We should remember those Scriptures before appearing to give thanks during this Thanksgiving Day. We should remember them lest we too easily believe the possible lie we are telling others about ourselves: the lie that conceals our pride for what we have by saying we are thankful for the gifts God has given us.
So what tells us that we are truly thankful to God for what we have? One test can be found in our attitude toward the poor--note that this test is not about how much we have given to the poor because people give for various reasons. Rather, this test can be graded by how we identify with the poor. For when we see a poor person, do we think, 'But for the grace of God go I' or do we look down on that person and think, 'I am thankful that I am not like that poor person because I' ____ and he/she doesn't.
Yes, working hard and following certain rules and principles provide an immediate cause for avoiding poverty. But do we believe that working hard and following certain rules and principles alone guarantees success? If we do, there are plenty of people who could tell us otherwise. Howard Zinn talked about how, despite their hard work, his parents did not escape poverty. He observed that that was the case for others too. In addition, we also have to ask who gives us the energy to work hard and who moves our hearts to follow rules and principles that help us succeed? And let's not forget how the economic class we grew up in gave us privileges and margins of error that others do not have.
In short, how thankful we can be toward God is measured by how much we identify with the poor. The less we identify with them, the more we credit ourselves for what we have and blame them for what they don't have. But the more we can truly identify with the poor, the more we realize that what we have is from God and not ourselves. And thus, instead of feeling proud, we should thank God for what He has graciously given us--realize that grace is unmerited favor. And we should note that the truest compassion for the poor one can have comes from our ability to identify with them. Perhaps, the end of a journal entry by a then 12-year old Rachel Corrie about the homeless can provide a guide (click here for the whole entry).
These are our sisters and brothers. And that is what terrifies us. They are us. And we could as easily be them.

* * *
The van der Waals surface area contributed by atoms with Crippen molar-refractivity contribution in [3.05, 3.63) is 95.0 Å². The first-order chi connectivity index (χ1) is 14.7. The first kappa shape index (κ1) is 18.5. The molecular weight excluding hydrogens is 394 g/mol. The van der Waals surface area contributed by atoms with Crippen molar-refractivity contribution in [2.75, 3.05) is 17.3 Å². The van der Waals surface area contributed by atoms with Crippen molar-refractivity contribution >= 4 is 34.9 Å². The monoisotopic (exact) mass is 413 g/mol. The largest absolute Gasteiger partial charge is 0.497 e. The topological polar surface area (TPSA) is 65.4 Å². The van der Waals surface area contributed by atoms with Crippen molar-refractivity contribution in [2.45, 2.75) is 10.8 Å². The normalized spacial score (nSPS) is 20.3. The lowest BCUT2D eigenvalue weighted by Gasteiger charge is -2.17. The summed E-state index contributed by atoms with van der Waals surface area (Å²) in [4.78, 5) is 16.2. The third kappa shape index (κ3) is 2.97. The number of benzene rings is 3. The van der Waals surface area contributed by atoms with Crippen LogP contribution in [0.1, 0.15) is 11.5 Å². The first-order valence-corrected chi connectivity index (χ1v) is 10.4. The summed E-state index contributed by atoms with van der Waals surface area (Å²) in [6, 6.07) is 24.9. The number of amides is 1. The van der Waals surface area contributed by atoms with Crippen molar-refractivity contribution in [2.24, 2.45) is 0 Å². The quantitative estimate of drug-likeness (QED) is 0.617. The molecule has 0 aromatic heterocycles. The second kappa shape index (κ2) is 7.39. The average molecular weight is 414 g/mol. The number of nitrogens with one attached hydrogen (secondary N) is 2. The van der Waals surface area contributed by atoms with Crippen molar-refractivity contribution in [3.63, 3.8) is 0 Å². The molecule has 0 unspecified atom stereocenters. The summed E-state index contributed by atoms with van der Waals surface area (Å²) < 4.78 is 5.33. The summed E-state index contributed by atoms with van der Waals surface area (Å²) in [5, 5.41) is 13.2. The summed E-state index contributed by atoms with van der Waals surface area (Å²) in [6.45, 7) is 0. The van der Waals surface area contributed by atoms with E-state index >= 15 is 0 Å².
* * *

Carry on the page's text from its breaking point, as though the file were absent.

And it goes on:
And what is true of how we think as individuals is even more true for how we think collectively. For if we think that we have our success because our nation is God's greatest gift to mankind and that it has, above other nations, followed God's law, then, again, we are not as thankful as we are proud--along with being delusional. Yes, God has blessed this country. But our history of violence and exploitation tells us that God's blessings for us have been unmerited rather than something to be proud of. We can thus realize that God has blessed our country despite its sins and shortcomings rather than because of our imagined merits.
So, if we fall to temptation and think that our nation is better than others and thus think that its riches are due to its characteristics, then we will believe that what we have is because of who we are as a nation. And if we believe that, then we will believe that our nation's prosperity is earned rather than graciously given. And this is an important distinction. For if the riches of our nation are earned, we might rejoice on Thanksgiving Day but we will be offering no thanks to God. Rather, we will be grateful to our nation, rather than to God, for our riches and we will be proud. Yes we are rejoicing and we claim to be giving thanks, but, in reality, our Thanksgiving Day parades and other celebrations are our nation's way of flaunting our superiority and riches. This would make Thanksgiving Day, with its parades and celebrations, our Prosperity Pride Day.
Thanksgiving Day is an odd day for many Americans. That is because many of us show our gratitude to God for what we have by upping our overconsumption. We might pray before our meals, but it is our meals that act as the altar. So we do need to ask ourselves on days like this Thursday the question: Is our Thanksgiving Day feast a way of truly giving thanks to God for His kindness and mercy or are we using it to worship ourselves or our riches? One way of answering the question is to look at how we treat and regard those who have a lot less.